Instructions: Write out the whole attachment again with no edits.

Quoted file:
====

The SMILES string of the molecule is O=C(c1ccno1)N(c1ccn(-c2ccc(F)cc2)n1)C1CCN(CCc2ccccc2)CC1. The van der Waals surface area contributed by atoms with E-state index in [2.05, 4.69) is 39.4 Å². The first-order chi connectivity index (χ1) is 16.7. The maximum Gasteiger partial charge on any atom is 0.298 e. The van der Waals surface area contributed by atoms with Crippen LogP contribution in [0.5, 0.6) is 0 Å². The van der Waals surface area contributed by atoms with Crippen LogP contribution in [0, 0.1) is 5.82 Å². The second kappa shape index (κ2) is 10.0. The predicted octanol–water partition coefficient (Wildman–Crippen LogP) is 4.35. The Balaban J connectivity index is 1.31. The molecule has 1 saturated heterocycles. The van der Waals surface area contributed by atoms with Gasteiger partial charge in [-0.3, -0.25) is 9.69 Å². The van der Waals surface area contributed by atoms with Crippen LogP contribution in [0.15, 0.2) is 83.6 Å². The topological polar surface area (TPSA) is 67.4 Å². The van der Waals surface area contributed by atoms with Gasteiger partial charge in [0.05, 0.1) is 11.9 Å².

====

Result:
The SMILES string of the molecule is O=C(c1ccno1)N(c1ccn(-c2ccc(F)cc2)n1)C1CCN(CCc2ccccc2)CC1. The van der Waals surface area contributed by atoms with E-state index in [2.05, 4.69) is 39.4 Å². The first-order chi connectivity index (χ1) is 16.7. The maximum Gasteiger partial charge on any atom is 0.298 e. The van der Waals surface area contributed by atoms with Crippen LogP contribution in [0.5, 0.6) is 0 Å². The van der Waals surface area contributed by atoms with Crippen LogP contribution in [0, 0.1) is 5.82 Å². The second kappa shape index (κ2) is 10.0. The predicted octanol–water partition coefficient (Wildman–Crippen LogP) is 4.35. The Balaban J connectivity index is 1.31. The molecule has 1 saturated heterocycles. The van der Waals surface area contributed by atoms with Gasteiger partial charge in [-0.3, -0.25) is 9.69 Å². The van der Waals surface area contributed by atoms with Crippen LogP contribution in [0.15, 0.2) is 83.6 Å². The topological polar surface area (TPSA) is 67.4 Å². The van der Waals surface area contributed by atoms with Gasteiger partial charge in [0.05, 0.1) is 11.9 Å².